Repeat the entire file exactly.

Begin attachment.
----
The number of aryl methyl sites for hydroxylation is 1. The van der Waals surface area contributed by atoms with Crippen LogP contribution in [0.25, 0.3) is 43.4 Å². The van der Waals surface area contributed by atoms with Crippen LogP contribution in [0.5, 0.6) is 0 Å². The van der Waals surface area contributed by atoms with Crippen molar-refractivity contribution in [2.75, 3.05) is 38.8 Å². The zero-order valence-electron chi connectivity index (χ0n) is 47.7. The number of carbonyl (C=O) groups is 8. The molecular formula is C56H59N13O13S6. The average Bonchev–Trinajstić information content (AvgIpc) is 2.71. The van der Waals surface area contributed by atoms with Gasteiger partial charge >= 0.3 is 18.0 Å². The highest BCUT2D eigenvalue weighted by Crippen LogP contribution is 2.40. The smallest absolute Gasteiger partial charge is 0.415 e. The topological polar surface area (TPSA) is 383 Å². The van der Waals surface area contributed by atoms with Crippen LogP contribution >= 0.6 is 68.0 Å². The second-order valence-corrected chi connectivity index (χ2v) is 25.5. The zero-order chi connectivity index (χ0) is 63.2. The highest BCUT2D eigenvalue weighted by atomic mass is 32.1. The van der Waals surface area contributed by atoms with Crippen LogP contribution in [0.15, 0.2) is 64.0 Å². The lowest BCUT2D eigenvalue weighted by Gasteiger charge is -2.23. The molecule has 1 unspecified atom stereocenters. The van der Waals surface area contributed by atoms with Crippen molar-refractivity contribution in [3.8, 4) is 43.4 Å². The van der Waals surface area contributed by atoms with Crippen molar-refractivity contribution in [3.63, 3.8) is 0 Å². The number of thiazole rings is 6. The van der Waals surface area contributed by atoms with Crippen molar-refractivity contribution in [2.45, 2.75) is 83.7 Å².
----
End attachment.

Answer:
The number of aryl methyl sites for hydroxylation is 1. The van der Waals surface area contributed by atoms with Crippen LogP contribution in [0.25, 0.3) is 43.4 Å². The van der Waals surface area contributed by atoms with Crippen LogP contribution in [0.5, 0.6) is 0 Å². The van der Waals surface area contributed by atoms with Crippen molar-refractivity contribution in [2.75, 3.05) is 38.8 Å². The zero-order valence-electron chi connectivity index (χ0n) is 47.7. The number of carbonyl (C=O) groups is 8. The molecular formula is C56H59N13O13S6. The average Bonchev–Trinajstić information content (AvgIpc) is 2.71. The van der Waals surface area contributed by atoms with Gasteiger partial charge >= 0.3 is 18.0 Å². The highest BCUT2D eigenvalue weighted by Crippen LogP contribution is 2.40. The smallest absolute Gasteiger partial charge is 0.415 e. The topological polar surface area (TPSA) is 383 Å². The van der Waals surface area contributed by atoms with Crippen LogP contribution >= 0.6 is 68.0 Å². The second-order valence-corrected chi connectivity index (χ2v) is 25.5. The zero-order chi connectivity index (χ0) is 63.2. The highest BCUT2D eigenvalue weighted by atomic mass is 32.1. The van der Waals surface area contributed by atoms with Crippen LogP contribution in [0.15, 0.2) is 64.0 Å². The lowest BCUT2D eigenvalue weighted by Gasteiger charge is -2.23. The molecule has 1 unspecified atom stereocenters. The van der Waals surface area contributed by atoms with Crippen molar-refractivity contribution in [3.8, 4) is 43.4 Å². The van der Waals surface area contributed by atoms with Crippen molar-refractivity contribution in [3.63, 3.8) is 0 Å². The number of thiazole rings is 6. The van der Waals surface area contributed by atoms with Crippen molar-refractivity contribution in [2.45, 2.75) is 83.7 Å².